SEARCH UNIVERSITY LIBRARIES WEBSITE
Prepared for the WWW by Barbara Bass, March 19, 2002; Last Updated: April 2020
Inclusive Dates: Undated
Extent: .33 cubic foot (1 document case)
Physical Location: 11th floor
Biographical Note: Vachel Lindsay (1879-1931) began life as a sickly child, whose parents were determined that he become a doctor. Although he was much more attracted to art and poetry, he dutifully entered the medical program at Hiram College, only to pull out and embark on the life of a young "ne'er do well". In addition to his three walking trips across the United States, in the name of preaching the gospel of truth and beauty, Lindsay spent his young adult years courting numerous women (whom he called "inspiration girls") and writing poetry, which he frequently tried to offer up on the street. Lindsay's contemporaries became familiar with his poetry largely from his spirited public performances, by which he earned his living. He married late in life, but amid mounting problems with his marriage and his finances, Lindsay died (some sources contest that he committed suicide) in 1931. Some of his works include Rhymes to be Traded for Bread (1912), General William Booth Enters Into Heaven and Other Poems (1913), and The Chinese Nightingale and Other Poems (1917).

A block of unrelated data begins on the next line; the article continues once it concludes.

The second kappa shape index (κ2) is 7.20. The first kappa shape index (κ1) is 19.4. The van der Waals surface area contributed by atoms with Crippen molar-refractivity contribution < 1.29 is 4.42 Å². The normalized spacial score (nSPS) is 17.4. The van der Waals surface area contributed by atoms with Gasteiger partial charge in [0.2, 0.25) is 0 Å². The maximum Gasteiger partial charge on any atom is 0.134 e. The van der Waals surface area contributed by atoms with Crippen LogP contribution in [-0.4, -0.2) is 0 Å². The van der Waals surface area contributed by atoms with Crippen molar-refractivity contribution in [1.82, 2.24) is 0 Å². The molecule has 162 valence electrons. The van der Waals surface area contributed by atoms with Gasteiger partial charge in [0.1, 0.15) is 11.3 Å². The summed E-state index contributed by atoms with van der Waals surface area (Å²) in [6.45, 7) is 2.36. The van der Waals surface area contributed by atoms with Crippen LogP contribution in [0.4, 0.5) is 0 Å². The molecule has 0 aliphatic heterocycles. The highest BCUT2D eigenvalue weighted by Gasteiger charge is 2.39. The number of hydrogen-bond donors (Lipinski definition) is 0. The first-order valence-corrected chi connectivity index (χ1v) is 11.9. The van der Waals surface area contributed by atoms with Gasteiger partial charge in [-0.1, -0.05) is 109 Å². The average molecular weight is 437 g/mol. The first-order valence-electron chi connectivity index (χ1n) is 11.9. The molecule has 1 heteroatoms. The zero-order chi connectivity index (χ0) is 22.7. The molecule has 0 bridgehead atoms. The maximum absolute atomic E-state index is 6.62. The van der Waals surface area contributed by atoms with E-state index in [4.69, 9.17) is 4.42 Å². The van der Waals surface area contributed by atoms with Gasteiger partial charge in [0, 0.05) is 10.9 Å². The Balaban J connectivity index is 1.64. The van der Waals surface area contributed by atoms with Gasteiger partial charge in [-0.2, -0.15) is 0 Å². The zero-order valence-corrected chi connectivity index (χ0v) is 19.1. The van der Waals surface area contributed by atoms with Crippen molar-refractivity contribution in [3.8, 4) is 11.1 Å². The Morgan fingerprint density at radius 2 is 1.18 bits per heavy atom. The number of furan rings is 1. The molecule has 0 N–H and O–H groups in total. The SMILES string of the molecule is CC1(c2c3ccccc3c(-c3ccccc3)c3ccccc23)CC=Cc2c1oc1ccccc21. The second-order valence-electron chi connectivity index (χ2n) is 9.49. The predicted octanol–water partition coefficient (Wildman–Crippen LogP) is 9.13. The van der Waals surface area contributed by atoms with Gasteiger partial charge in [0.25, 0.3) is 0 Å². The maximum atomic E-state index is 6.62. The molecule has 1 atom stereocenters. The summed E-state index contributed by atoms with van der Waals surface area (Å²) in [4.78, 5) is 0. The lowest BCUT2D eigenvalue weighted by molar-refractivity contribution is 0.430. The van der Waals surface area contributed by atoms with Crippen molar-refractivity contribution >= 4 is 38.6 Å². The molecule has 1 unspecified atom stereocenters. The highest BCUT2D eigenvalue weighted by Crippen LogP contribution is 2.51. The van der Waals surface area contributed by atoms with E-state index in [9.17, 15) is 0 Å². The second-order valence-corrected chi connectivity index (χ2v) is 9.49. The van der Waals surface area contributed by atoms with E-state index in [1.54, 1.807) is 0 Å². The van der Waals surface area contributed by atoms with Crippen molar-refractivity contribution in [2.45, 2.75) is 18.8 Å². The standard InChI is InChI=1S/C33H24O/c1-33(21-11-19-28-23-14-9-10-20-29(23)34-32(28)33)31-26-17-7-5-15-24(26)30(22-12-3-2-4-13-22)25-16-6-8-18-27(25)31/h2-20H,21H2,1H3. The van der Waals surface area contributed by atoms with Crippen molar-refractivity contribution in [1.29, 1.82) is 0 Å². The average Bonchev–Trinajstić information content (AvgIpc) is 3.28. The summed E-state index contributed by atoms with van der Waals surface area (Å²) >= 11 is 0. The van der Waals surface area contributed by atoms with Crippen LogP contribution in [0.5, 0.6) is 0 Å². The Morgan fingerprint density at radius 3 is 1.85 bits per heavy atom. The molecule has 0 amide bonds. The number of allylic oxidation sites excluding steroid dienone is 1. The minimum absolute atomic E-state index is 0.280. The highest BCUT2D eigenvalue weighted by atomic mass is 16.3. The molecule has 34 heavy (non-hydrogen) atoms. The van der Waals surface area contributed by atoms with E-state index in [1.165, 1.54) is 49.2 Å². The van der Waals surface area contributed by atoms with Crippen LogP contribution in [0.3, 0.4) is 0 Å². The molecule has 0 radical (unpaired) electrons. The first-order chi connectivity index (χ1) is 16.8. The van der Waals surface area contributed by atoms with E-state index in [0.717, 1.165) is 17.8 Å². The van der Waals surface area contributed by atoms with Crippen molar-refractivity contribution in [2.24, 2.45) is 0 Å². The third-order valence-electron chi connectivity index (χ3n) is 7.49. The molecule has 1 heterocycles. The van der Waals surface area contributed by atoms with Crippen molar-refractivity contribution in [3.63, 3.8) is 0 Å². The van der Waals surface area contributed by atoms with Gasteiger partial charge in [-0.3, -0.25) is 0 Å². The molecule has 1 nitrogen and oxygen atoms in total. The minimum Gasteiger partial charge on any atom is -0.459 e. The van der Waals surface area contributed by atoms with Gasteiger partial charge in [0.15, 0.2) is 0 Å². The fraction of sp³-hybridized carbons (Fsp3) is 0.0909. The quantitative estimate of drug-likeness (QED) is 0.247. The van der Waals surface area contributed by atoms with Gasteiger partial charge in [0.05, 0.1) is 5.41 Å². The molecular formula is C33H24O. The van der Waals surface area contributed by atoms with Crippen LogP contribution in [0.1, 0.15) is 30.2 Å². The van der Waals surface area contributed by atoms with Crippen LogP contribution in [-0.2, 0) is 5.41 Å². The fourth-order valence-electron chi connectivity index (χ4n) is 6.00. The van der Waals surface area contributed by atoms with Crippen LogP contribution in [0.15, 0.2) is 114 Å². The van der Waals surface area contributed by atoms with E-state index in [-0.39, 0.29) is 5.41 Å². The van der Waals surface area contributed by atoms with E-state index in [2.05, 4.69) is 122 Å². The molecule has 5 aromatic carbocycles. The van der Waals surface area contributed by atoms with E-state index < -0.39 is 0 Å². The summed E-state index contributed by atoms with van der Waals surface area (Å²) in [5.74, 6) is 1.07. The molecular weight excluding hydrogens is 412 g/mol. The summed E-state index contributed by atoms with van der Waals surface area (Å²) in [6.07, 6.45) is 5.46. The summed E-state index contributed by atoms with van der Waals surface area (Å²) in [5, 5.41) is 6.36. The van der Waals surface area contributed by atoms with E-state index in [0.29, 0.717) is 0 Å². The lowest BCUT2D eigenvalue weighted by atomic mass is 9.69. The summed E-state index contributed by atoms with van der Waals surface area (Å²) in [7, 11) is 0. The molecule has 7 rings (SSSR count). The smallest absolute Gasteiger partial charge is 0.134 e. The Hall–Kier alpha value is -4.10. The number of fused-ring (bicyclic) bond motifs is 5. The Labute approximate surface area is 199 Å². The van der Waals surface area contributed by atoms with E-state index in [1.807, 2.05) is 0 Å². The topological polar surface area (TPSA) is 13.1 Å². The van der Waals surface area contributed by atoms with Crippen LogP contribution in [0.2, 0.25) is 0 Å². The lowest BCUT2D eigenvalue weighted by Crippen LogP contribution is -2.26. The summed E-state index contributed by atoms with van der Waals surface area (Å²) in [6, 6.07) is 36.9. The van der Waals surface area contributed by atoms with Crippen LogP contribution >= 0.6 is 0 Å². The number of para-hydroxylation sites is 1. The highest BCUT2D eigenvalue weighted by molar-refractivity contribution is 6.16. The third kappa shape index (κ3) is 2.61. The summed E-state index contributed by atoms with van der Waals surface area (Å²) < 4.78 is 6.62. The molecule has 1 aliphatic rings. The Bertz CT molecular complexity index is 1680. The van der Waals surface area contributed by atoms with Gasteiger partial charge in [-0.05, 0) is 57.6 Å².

Scope and Content: The Nicholas Vachel Lindsay papers consists of 22 envelopes containing pictures of paintings, sculpture and other works of art, assembled by Lindsay for the daughter of M. L. Bates, President of Hiram College. The envelopes have annotations by Lindsay and some of the pictures are signed C. F. Lindsay, Esther Catherine Frazee Lindsay, his mother.
Folder -- Contents